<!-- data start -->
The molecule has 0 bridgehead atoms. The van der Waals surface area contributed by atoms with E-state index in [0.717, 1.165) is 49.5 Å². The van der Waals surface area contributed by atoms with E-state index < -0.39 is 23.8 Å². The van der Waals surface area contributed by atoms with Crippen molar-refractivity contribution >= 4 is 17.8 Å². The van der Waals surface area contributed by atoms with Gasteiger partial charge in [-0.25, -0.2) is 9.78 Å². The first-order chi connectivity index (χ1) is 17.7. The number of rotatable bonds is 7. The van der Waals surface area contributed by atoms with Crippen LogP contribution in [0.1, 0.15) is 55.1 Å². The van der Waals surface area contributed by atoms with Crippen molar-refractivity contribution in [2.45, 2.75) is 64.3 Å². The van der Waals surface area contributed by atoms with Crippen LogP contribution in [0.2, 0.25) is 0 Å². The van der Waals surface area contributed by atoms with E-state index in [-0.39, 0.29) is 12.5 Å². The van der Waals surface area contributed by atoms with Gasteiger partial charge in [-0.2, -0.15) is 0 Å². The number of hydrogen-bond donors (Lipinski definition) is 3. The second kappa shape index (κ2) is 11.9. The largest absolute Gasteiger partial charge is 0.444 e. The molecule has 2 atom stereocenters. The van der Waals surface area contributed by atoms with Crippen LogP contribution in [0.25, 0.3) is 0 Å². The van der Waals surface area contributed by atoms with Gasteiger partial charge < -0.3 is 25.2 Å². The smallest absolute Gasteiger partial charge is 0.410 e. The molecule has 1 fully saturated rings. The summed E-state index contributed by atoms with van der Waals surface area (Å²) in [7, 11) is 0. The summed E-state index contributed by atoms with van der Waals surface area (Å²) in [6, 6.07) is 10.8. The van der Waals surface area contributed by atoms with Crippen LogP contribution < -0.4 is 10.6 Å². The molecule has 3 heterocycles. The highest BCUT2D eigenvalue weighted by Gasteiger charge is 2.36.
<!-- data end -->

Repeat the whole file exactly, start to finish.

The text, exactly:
The molecule has 0 bridgehead atoms. The van der Waals surface area contributed by atoms with E-state index in [0.717, 1.165) is 49.5 Å². The van der Waals surface area contributed by atoms with E-state index < -0.39 is 23.8 Å². The van der Waals surface area contributed by atoms with Crippen molar-refractivity contribution >= 4 is 17.8 Å². The van der Waals surface area contributed by atoms with Gasteiger partial charge in [-0.25, -0.2) is 9.78 Å². The first-order chi connectivity index (χ1) is 17.7. The number of rotatable bonds is 7. The van der Waals surface area contributed by atoms with Crippen LogP contribution in [0.1, 0.15) is 55.1 Å². The van der Waals surface area contributed by atoms with Crippen molar-refractivity contribution in [2.45, 2.75) is 64.3 Å². The van der Waals surface area contributed by atoms with Crippen LogP contribution in [0.2, 0.25) is 0 Å². The van der Waals surface area contributed by atoms with E-state index in [-0.39, 0.29) is 12.5 Å². The van der Waals surface area contributed by atoms with Gasteiger partial charge in [-0.2, -0.15) is 0 Å². The number of hydrogen-bond donors (Lipinski definition) is 3. The second kappa shape index (κ2) is 11.9. The largest absolute Gasteiger partial charge is 0.444 e. The molecule has 2 atom stereocenters. The van der Waals surface area contributed by atoms with Crippen LogP contribution in [0.25, 0.3) is 0 Å². The van der Waals surface area contributed by atoms with Gasteiger partial charge < -0.3 is 25.2 Å². The smallest absolute Gasteiger partial charge is 0.410 e. The molecule has 1 fully saturated rings. The summed E-state index contributed by atoms with van der Waals surface area (Å²) in [7, 11) is 0. The summed E-state index contributed by atoms with van der Waals surface area (Å²) in [6, 6.07) is 10.8. The van der Waals surface area contributed by atoms with Crippen LogP contribution < -0.4 is 10.6 Å². The molecule has 3 heterocycles. The highest BCUT2D eigenvalue weighted by Gasteiger charge is 2.36.